Think about your workouts for a second. Have you ever just not felt strong so you lowered all of your weights for the week? Then the following week you still didn’t feel like pushing yourself, so you lowered your intensity and drive again? All of a sudden, before you know it your strength is gone and the weights you were once pushing are out of sight now. You need to get your mind right and stay in the fight. When your mentality shifts and you take your foot off the pedal, you’re bound to start slowing down unless you dig deep and slam that pedal through the floor. The days that you don’t feel like doing anything are the days you need to double down and get after it and stay focused. Those are the days that will build and shape who you are and your mental strength.

Loosening up on your nutrition

The IIFYM (if it fits your macros) crew will want to debate me on this as they work their nutrition around whatever foods they want to consume—but, for the majority of the people, they aren’t following an IIFYM lifestyle or nutrition plan. There’s nothing wrong with IIFYM, it’s just some of the individuals don’t truly grasp the concept and think they can eat McDonald’s at every meal so long as they don’t go over their calories for the day. Unfortunately, all calories are not created equal. This in itself can be its own article.

People for whatever reason decide to give into temptation. The strong-willed will easily jump back on the horse before they completely fall off. However, most people end up falling off the horse and get stuck in the mud. One day of bad eating becomes two days which becomes a week, and then weeks later they are feeling like Fat Bastard from Austin Powers. Does that make them change their tune? Nope. Why? Because that’s our society today. No one is going to say anything about their weight. And so the downward spiral continues.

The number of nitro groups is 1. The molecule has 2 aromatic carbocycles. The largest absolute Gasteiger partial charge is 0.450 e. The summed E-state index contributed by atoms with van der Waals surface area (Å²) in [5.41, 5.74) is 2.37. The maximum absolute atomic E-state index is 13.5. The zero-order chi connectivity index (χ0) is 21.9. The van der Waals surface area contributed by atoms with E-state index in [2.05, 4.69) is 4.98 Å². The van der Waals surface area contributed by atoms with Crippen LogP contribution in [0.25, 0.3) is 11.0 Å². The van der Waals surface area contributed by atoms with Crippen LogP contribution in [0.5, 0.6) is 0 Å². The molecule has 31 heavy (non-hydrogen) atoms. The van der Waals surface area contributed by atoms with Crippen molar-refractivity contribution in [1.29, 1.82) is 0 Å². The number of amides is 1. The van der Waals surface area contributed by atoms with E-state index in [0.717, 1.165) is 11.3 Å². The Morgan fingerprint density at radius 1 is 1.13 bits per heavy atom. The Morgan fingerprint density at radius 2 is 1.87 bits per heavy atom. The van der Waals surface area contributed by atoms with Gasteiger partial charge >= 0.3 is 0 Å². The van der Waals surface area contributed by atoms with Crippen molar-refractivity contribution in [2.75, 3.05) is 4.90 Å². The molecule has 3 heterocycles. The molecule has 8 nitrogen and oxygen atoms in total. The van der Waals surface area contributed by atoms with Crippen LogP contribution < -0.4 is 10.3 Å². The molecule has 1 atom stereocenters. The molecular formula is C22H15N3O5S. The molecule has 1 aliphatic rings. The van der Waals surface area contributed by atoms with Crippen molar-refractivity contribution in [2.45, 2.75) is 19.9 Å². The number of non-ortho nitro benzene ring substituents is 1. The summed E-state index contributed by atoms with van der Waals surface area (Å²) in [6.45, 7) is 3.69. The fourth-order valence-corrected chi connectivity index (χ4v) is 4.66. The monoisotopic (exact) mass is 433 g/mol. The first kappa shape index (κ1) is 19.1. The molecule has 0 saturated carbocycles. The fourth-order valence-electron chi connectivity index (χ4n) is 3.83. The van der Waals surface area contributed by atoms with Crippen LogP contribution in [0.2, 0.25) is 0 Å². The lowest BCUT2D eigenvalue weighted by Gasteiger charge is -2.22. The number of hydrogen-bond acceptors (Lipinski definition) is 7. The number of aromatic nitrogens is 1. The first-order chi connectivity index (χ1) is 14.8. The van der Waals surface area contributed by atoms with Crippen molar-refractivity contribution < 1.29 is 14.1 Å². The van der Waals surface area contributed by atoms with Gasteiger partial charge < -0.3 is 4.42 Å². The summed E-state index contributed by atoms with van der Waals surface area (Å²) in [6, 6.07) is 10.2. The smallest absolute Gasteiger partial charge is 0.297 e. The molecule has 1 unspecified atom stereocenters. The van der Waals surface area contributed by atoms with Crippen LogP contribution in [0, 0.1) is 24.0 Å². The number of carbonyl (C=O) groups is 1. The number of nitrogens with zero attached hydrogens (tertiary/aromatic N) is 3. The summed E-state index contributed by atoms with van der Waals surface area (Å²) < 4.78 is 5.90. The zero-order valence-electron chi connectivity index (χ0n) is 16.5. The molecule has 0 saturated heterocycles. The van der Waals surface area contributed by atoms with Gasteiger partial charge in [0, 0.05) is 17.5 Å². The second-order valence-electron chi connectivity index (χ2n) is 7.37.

Too many people use food to deal with stress and emotions. Not many people look at food as fuel for both the mind and the body. When individuals are upset, they generally turn to something sweet like cake, ice cream, candy, etc. Some turn to alcohol, which in itself adds up quickly when you partake in more than one beverage. It’s “accepted” in today’s society. Think I’m missing the mark? Look to your left and to your right. All of those people are in shape and healthy, right? Hardly. They have fallen into their own complacency trap.

Everyone has good intentions of exercising and eating a well-balanced diet, yet very few follow through with it. When you surround yourself with the wrong crowd, it’s easy to follow the flock. When you are weak-minded (or easily influenced), the last thing you want to do is hang out with people who will change your behaviors. If you’re exercising regularly and eating healthy foods, these individuals aren’t going to want you to succeed. They want to drag you down to their level to make themselves feel better. They feel uncomfortable around you when you’re fit because that’s something they strive to look like, yet they don’t have the will-power to execute.

Complacency kills